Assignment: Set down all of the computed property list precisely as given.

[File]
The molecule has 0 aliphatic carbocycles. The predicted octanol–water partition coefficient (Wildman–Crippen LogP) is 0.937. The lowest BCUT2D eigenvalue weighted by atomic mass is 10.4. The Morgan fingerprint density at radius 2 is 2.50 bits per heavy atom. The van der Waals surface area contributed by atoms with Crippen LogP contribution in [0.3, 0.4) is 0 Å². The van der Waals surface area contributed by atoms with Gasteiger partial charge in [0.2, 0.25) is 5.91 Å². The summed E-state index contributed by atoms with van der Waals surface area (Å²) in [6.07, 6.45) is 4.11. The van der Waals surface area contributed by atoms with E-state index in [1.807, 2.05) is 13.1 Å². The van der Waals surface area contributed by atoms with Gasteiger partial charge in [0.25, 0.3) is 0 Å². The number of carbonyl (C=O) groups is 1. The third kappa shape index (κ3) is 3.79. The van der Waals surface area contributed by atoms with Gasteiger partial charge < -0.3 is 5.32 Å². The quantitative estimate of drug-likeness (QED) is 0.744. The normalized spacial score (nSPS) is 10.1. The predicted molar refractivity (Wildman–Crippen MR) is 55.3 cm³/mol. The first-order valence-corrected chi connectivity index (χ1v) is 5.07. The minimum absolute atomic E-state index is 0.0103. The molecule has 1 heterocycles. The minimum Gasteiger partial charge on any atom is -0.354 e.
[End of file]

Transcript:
The molecule has 0 aliphatic carbocycles. The predicted octanol–water partition coefficient (Wildman–Crippen LogP) is 0.937. The lowest BCUT2D eigenvalue weighted by atomic mass is 10.4. The Morgan fingerprint density at radius 2 is 2.50 bits per heavy atom. The van der Waals surface area contributed by atoms with Crippen LogP contribution in [0.3, 0.4) is 0 Å². The van der Waals surface area contributed by atoms with Gasteiger partial charge in [0.2, 0.25) is 5.91 Å². The summed E-state index contributed by atoms with van der Waals surface area (Å²) in [6.07, 6.45) is 4.11. The van der Waals surface area contributed by atoms with E-state index in [1.807, 2.05) is 13.1 Å². The van der Waals surface area contributed by atoms with Gasteiger partial charge in [0.25, 0.3) is 0 Å². The number of carbonyl (C=O) groups is 1. The third kappa shape index (κ3) is 3.79. The van der Waals surface area contributed by atoms with Gasteiger partial charge < -0.3 is 5.32 Å². The quantitative estimate of drug-likeness (QED) is 0.744. The normalized spacial score (nSPS) is 10.1. The predicted molar refractivity (Wildman–Crippen MR) is 55.3 cm³/mol. The first-order valence-corrected chi connectivity index (χ1v) is 5.07. The minimum absolute atomic E-state index is 0.0103. The molecule has 1 heterocycles. The minimum Gasteiger partial charge on any atom is -0.354 e.